Sunday, December 23, 2012


"Where are we at all? and whenabouts in the name of space?"
- Finnegans Wake, p. 558


In this space shall begin a collection of content related to James Joyce's masterwork Finnegans Wake. Because of the book's rationality-shattering style, virtually nobody tends to read it or even talk about it much. Even many scholars of Joyce don't take his final work seriously. As such, contemporary and regularly updated websites related to this mysterious text are in short supply.

This blog is here to fill that void. It's also an inevitable result of closely studying the book while maintaining a blog (called A Building Roam) featuring not only Joyce but all the other galaxies of culture I've been immersed in. Over the last six months I'd been devoted to reading the Wake in its entirety along with some interpretative guides and with all the notes I've taken it became clear that the Wake was about to take over my other blog. So I've started this one instead.

Here you can expect to find links to articles, papers, videos, and any other media that sheds light on Joyce's book of the night. Mainly, though, I plan to be posting interpretations, reflections, meditations on parts of the text, whether chapters, paragraphs, sentences, single words, or even the entire book as a whole.

This website shall also serve as the homepage for the Finnegans Wake Reading Group of Austin, a group that meets once a month here in Austin, TX to read and discuss the text. We normally hold meetings on the first Tuesday of each month at the Twin Oaks Library in South Austin on the corner of Mary and 5th St. If you have any questions about the group, feel free to e-mail me:


  1. I'm jazzed about this. Your conception: riffing on passages, discussing secondary (and tertiary and quaternary and quinsexsepoctnonnnnn...) sources, tangential tributaries Joyceana, etc: PERFECT for a blog. And NOT being an academic but a free-floating, unattached intellectual reader of thick stuff ("varsatile examinations in the ologies"? (FW468) promises to make this seductive, enticing, less scary to approach the Wake itself.

    Under the pudendascope (115),
    RAWK ON!

  2. Great comment, thanks for the encouragement.

  3. Why do I am a lookalike a passive porter pease?

    Great idea for a blog.

  4. I first ran across references to Finnegans Wake when I read a novella by Philip Jose Farmer called "Riders of the Purple Wage" that references Joyce's work. Farmer and Robert Anton Wilson knew and liked each other's work. Farmer was one of my favorite science fiction writers for years.

  5. I'm currently reading A Portrait of the Artist as a Young Man but I may just have to take on the Wake at some point in the future. It may just be the most interesting book to read ABOUT in my opinion.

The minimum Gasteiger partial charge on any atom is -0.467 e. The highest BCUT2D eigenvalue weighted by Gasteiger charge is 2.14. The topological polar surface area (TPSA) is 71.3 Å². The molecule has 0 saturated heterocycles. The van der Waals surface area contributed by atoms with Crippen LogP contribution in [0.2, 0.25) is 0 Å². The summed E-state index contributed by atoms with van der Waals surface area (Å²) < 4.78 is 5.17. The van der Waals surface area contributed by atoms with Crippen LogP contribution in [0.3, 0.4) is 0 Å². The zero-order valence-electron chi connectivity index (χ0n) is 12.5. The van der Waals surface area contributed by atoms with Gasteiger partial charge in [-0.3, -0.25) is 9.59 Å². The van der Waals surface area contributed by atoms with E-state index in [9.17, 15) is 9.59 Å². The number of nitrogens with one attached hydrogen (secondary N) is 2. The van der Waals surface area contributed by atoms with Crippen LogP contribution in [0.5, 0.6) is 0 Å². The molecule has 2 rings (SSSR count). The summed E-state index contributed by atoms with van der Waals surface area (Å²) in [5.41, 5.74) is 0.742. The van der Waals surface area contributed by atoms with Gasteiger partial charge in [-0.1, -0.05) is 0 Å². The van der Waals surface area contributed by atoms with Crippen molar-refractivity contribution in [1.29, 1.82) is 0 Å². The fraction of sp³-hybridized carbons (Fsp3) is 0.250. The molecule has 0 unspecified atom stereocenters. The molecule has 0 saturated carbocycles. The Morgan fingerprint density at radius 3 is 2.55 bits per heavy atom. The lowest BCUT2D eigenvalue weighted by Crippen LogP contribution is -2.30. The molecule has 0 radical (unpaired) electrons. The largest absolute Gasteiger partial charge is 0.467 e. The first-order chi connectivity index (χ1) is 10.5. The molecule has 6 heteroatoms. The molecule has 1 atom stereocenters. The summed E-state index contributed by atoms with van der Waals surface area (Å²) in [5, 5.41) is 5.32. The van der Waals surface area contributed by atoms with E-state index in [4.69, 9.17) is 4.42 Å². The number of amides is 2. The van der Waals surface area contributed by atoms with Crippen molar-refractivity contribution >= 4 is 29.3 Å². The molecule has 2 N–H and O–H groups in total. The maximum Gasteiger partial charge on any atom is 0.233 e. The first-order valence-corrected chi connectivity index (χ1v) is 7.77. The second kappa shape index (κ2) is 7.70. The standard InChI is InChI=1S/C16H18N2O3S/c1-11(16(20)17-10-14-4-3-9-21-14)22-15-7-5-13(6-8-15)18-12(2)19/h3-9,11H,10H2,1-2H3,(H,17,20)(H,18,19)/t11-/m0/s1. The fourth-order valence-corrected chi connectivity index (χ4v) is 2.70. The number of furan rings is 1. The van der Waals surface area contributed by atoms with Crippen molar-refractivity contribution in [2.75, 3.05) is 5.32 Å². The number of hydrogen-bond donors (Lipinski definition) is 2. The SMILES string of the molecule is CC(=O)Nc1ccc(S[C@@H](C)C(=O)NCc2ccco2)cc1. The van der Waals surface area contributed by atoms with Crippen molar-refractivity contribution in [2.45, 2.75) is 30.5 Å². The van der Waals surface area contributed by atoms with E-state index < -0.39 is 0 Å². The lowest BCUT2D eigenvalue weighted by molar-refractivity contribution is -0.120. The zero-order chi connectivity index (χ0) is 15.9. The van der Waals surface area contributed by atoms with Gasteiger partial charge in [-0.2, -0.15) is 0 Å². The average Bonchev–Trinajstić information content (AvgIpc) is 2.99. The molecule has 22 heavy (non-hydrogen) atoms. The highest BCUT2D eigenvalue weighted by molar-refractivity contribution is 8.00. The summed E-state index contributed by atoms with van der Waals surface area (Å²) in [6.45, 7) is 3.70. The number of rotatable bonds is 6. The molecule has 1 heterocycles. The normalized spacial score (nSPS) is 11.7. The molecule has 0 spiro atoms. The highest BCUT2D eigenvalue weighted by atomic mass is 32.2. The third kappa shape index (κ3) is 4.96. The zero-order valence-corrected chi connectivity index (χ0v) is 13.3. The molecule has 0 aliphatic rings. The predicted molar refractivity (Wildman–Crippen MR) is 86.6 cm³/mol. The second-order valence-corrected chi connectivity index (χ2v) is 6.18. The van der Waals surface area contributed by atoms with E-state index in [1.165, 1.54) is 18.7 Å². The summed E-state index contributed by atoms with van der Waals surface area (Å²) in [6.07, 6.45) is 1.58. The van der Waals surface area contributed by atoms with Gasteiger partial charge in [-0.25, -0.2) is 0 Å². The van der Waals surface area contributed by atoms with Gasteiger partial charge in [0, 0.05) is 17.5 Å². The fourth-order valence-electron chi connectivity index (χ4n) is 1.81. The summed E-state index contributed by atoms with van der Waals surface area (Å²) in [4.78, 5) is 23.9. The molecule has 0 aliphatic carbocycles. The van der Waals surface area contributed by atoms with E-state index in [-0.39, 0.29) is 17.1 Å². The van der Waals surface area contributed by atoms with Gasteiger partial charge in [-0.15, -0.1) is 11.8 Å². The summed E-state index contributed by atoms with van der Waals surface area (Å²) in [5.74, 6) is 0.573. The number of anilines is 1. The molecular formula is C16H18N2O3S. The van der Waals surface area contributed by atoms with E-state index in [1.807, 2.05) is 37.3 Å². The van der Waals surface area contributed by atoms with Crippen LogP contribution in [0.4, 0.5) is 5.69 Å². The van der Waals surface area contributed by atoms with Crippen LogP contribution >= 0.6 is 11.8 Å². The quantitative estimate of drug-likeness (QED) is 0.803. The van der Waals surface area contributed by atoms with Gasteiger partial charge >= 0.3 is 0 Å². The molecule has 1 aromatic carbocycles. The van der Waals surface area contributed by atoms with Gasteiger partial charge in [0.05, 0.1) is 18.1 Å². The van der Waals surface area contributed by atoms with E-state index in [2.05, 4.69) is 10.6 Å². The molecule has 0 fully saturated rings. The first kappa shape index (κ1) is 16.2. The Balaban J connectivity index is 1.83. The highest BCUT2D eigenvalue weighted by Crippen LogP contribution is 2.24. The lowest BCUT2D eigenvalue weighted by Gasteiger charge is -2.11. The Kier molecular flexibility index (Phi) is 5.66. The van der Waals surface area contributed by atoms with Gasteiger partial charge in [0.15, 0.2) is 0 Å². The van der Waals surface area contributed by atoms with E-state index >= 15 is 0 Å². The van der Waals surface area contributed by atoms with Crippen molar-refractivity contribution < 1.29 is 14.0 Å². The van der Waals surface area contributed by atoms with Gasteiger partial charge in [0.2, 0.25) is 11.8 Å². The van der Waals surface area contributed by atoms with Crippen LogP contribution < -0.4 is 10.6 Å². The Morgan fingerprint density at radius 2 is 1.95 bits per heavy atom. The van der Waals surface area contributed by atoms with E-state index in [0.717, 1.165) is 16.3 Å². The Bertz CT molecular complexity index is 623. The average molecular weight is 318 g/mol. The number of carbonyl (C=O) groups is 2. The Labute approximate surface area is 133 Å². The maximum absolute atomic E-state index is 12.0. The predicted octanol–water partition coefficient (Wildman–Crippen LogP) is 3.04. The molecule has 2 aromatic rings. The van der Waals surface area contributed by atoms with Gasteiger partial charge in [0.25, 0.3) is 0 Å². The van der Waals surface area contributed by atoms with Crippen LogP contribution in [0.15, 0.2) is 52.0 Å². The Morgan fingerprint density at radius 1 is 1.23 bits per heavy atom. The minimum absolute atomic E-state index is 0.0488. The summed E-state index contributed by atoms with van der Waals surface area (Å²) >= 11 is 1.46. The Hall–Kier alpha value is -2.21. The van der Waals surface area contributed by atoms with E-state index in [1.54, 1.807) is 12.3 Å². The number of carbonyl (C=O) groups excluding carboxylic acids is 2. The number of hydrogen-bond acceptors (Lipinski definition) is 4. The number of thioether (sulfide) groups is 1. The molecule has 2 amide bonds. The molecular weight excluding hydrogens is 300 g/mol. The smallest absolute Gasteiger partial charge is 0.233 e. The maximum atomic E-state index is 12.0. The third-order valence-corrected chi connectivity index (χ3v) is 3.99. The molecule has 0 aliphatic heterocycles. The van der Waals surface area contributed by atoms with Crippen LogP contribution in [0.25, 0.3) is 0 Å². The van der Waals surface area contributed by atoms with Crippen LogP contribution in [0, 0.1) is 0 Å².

Oh and here is great lecture by Terence McKenna called Surfing Finnegan's Wake

  6. It's taken me a lot of time circling around the Wake and reading other people's explanations of it (The Symposium, essays from Coincidance by Robert Anton Wilson, A Shorter Finnegan's Wake by Burgess), as well as lectures by Joseph Campbell and Terence McKenna, but I think I'm finally getting up to making a full dive in.

    I was on the mailing list for a FW reading group for about a year, but was never able to schedule the time for one of the meetings. I hope finding fellowship in this blog will help me to conquer (or at least cozy up to) this beautiful text.

  7. I love Wakespotting. In Tom Robbins's novel Fierce Invalids Home From Hot Climates, characters take an oath on the Bible and Finnegans Wake.

    In Julian Rios's rather avant novel Poundemonium, the prose mim-Micks FW-style, but has a lot about Ezra Pound in it.

    Of course, Masks of the Illuminati mim-Micks FW in a way maybe the best I've ever seen outside of Darktown.

    Terence McKenna and his brother Dennis brought a copy of FW with them when they spent a long time in the Amazon area, doing shrooms and ayahuasca, in one of the most outlandish "true hallucinations" anyone will ever read. When or if they contacted alien intelligence from another dimension, they thought the best book to share with Them would be FW.

    Whatever one thinks of Campbell and Robinson's expedition into FW, in an effort to find its mouth, my hat's off to them, and I don't even wear a hat these daze.

  8. Very glad to see this place already getting some attention!

    Putting together my first official post right now, it's funny because it ties perfectly in with where the convo seems to be heading here. Writing about a book that includes a chapter covering some of the many appearances of FW in popular culture.

    And, Michael, I wasn't aware of the details behind McKenna's experience with the Wake, thanks for sharing. Certainly no surprise that the Wake would be the book they'd want to share with any extra-dimensional beings.